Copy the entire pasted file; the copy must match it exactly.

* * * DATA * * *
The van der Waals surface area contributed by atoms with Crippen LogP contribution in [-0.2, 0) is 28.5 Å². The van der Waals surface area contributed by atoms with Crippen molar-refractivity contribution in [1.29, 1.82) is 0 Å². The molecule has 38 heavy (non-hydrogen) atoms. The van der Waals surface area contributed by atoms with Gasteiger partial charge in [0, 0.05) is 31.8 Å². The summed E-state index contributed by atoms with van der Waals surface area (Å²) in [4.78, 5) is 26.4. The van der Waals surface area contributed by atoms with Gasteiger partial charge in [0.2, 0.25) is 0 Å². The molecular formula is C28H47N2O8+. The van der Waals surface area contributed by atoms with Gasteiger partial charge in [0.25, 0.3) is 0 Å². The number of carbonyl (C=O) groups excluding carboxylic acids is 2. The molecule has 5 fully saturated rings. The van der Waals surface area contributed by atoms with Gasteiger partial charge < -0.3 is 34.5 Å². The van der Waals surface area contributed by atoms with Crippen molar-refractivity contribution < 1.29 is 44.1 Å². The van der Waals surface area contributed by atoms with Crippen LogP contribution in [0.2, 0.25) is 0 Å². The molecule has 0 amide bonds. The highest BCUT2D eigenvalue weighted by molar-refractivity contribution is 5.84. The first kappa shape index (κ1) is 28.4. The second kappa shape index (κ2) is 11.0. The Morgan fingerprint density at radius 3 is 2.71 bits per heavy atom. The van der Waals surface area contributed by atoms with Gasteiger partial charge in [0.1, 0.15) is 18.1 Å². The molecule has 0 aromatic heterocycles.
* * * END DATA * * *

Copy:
The van der Waals surface area contributed by atoms with Crippen LogP contribution in [-0.2, 0) is 28.5 Å². The van der Waals surface area contributed by atoms with Crippen molar-refractivity contribution in [1.29, 1.82) is 0 Å². The molecule has 38 heavy (non-hydrogen) atoms. The van der Waals surface area contributed by atoms with Gasteiger partial charge in [0, 0.05) is 31.8 Å². The summed E-state index contributed by atoms with van der Waals surface area (Å²) in [4.78, 5) is 26.4. The van der Waals surface area contributed by atoms with Gasteiger partial charge in [0.2, 0.25) is 0 Å². The molecular formula is C28H47N2O8+. The van der Waals surface area contributed by atoms with Gasteiger partial charge in [0.25, 0.3) is 0 Å². The number of carbonyl (C=O) groups excluding carboxylic acids is 2. The molecule has 5 fully saturated rings. The van der Waals surface area contributed by atoms with Gasteiger partial charge < -0.3 is 34.5 Å². The van der Waals surface area contributed by atoms with Crippen molar-refractivity contribution < 1.29 is 44.1 Å². The van der Waals surface area contributed by atoms with Crippen LogP contribution in [0.2, 0.25) is 0 Å². The molecule has 0 amide bonds. The highest BCUT2D eigenvalue weighted by molar-refractivity contribution is 5.84. The first kappa shape index (κ1) is 28.4. The second kappa shape index (κ2) is 11.0. The Morgan fingerprint density at radius 3 is 2.71 bits per heavy atom. The van der Waals surface area contributed by atoms with Gasteiger partial charge in [0.1, 0.15) is 18.1 Å². The molecule has 0 aromatic heterocycles.